The CISOs of Netflix and AWS Discuss Remote Work, Security Culture, and Cats as a Threat Model
As part of Verified: Presented by AWS re:Inforce, a new video series of discussions with security leaders, AWS CISO Steve Schmidt sat down with Jason Chan, VP of Information Security at Netflix, for a broad-ranging interview. Even though we couldn’t be together this year at AWS re:Inforce, we still wanted to create a platform for conversation about important security topics from the event and for security leaders to share their experiences.
I’d like to call out two of the topics they discuss that continue to come up in conversations that I have with customer executives: the human element of security and how to think about data protection at scale, especially when the entire workforce is working remotely.
Customers often want to focus on security tools, like the latest anti-malware service, firewall, or vulnerability scanner available on the market today, yet discussions around how to build and cultivate a strong security team are not as frequent. While it is important to have security “arrows in the quiver,” it is equally important to build a culture of security (e.g., ownership) around the human element of running large security organizations. This will help set the foundation for embedding a culture of security across the company. Questions security leaders will often ask to draw at the human element include “What motivates people to get into security?” and “How do you ensure that you have a healthy, diverse mix of security talent from many disciplines and perspectives?” Not every security professional needs to be a coding superstar (but you do need them). You also need people who understand people: the motivations of adversaries, how and where to make the right investments based on your organization’s risk posture, and other soft skills.
Earlier this year, companies quickly found out that having a remote work force was a business necessity. Some customers, who had already made investments in remote work, simply expanded what they were already doing. Others had to start from scratch, and fortunately, AWS was able to support customers across the spectrum, with myriad services such as Amazon Workspaces, Amazon Connect, and Amazon Chime, to name a few. But getting people to work effectively remotely AND securing sensitive company assets can be challenging. As a forward-thinking security leader, Jason made the appropriate investments in an approach that is working well with other successful security leaders: where possible, centralize your most sensitive data and apply the appropriate protections. Then, treat every device/person who wants to access that data as potentially hostile. Is this an authorized user? Can they prove it (e.g., through MFA)? Are they using a hardened company asset on the corporate VPN (e.g., strong endpoint protections) or an untrusted personal device on the public Internet?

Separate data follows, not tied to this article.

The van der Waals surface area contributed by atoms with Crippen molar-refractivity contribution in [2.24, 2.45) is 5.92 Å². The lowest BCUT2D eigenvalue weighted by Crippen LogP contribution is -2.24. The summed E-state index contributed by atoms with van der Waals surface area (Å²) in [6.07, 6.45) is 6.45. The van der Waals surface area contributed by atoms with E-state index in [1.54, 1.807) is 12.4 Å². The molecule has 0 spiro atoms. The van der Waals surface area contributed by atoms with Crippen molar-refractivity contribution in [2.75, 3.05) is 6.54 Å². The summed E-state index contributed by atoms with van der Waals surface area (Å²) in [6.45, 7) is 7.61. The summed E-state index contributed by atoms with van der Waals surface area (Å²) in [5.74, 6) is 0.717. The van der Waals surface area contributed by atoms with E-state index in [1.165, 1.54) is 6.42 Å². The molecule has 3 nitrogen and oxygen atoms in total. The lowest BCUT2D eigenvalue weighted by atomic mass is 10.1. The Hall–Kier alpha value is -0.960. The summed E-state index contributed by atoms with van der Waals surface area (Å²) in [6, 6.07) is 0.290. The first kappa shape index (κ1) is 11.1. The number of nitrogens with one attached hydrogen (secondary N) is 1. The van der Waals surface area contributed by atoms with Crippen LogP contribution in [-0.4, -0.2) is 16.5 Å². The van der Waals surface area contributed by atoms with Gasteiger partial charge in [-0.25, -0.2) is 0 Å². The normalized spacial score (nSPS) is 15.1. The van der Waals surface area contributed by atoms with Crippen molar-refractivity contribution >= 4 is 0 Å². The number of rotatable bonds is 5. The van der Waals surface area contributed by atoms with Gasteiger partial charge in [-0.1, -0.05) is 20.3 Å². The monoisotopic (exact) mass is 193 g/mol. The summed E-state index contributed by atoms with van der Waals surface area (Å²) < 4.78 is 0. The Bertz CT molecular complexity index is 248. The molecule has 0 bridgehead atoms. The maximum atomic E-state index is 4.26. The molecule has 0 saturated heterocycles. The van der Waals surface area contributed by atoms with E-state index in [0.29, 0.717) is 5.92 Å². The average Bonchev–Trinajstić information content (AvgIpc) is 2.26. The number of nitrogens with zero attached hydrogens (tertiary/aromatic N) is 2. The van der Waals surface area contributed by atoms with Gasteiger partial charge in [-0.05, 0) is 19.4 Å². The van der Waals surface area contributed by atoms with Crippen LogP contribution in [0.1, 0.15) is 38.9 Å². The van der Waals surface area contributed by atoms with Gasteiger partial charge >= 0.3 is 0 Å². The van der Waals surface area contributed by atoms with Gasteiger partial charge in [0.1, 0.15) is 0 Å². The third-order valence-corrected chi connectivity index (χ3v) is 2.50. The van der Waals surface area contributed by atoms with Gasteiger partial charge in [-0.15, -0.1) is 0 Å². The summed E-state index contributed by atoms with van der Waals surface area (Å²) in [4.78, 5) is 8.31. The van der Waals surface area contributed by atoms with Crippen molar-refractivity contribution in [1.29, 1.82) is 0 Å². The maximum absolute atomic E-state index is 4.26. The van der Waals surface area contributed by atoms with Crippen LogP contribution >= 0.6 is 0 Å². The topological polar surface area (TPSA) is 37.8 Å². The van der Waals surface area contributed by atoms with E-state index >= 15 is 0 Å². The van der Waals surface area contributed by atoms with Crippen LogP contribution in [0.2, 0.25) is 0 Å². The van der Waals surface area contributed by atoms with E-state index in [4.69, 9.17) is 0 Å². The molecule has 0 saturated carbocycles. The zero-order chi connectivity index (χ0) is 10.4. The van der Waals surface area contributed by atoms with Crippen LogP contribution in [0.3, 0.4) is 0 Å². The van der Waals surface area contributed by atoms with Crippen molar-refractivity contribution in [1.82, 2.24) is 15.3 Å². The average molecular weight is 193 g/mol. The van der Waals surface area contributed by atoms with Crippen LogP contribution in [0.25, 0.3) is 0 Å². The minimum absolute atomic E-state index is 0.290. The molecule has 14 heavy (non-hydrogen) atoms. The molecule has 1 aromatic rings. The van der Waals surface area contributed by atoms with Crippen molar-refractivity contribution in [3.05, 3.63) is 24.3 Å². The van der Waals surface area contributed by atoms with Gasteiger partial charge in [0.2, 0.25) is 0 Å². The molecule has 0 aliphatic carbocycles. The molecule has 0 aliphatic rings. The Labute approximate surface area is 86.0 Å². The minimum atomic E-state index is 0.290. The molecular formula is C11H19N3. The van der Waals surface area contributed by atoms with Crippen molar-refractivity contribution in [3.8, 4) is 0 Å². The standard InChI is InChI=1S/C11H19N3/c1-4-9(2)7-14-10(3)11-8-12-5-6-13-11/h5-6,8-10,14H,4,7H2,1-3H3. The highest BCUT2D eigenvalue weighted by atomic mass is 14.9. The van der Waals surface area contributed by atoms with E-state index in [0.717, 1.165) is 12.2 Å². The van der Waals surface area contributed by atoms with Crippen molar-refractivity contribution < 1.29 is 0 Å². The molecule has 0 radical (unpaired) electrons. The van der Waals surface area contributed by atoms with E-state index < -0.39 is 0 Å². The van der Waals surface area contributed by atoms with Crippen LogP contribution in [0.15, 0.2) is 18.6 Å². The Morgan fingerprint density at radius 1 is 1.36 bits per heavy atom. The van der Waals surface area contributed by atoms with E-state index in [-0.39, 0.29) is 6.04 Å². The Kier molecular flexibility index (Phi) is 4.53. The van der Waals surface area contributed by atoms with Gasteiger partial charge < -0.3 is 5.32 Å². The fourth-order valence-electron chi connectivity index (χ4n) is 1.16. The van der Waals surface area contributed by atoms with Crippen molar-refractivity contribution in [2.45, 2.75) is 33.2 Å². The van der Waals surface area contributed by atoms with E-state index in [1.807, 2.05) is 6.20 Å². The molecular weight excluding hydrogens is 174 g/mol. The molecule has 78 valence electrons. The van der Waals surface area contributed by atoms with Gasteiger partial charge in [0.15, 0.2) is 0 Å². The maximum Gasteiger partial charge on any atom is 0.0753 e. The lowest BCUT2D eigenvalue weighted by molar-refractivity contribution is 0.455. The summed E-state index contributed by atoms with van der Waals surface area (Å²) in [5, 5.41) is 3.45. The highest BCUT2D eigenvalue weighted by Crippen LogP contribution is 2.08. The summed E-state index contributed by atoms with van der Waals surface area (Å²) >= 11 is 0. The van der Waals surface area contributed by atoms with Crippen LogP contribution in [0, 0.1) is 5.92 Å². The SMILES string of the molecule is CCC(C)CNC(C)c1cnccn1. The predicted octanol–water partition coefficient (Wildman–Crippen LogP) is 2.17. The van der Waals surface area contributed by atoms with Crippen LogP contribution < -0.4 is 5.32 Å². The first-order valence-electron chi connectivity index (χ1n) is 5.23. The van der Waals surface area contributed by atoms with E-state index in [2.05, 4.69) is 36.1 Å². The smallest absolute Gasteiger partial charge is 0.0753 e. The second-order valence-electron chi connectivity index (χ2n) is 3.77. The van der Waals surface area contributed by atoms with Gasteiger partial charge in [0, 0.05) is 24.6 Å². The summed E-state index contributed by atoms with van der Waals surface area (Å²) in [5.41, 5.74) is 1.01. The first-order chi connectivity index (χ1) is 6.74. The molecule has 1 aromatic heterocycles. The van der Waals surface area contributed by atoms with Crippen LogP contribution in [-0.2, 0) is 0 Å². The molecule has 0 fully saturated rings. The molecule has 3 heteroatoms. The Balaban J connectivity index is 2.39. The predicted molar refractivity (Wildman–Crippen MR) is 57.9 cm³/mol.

By building appropriate risk/threat models and then applying the right level of interrogations (visibility) and technical protections, customers can protect their information assets regardless of whether everyone is working remotely or back in the office. Oh…and the cat reference? Well, you’ll need to watch the video.
Introducing the First Video in Our New Series, Verified, Stephen Schmidt, VP and CISO, AWS
Cultivating Security Leadership (Featuring Jason Chan), Stephen Schmidt, VP and CISO, AWS
Traits of Highly Successful Security Organizations, Stephen Schmidt, VP and CISO, AWS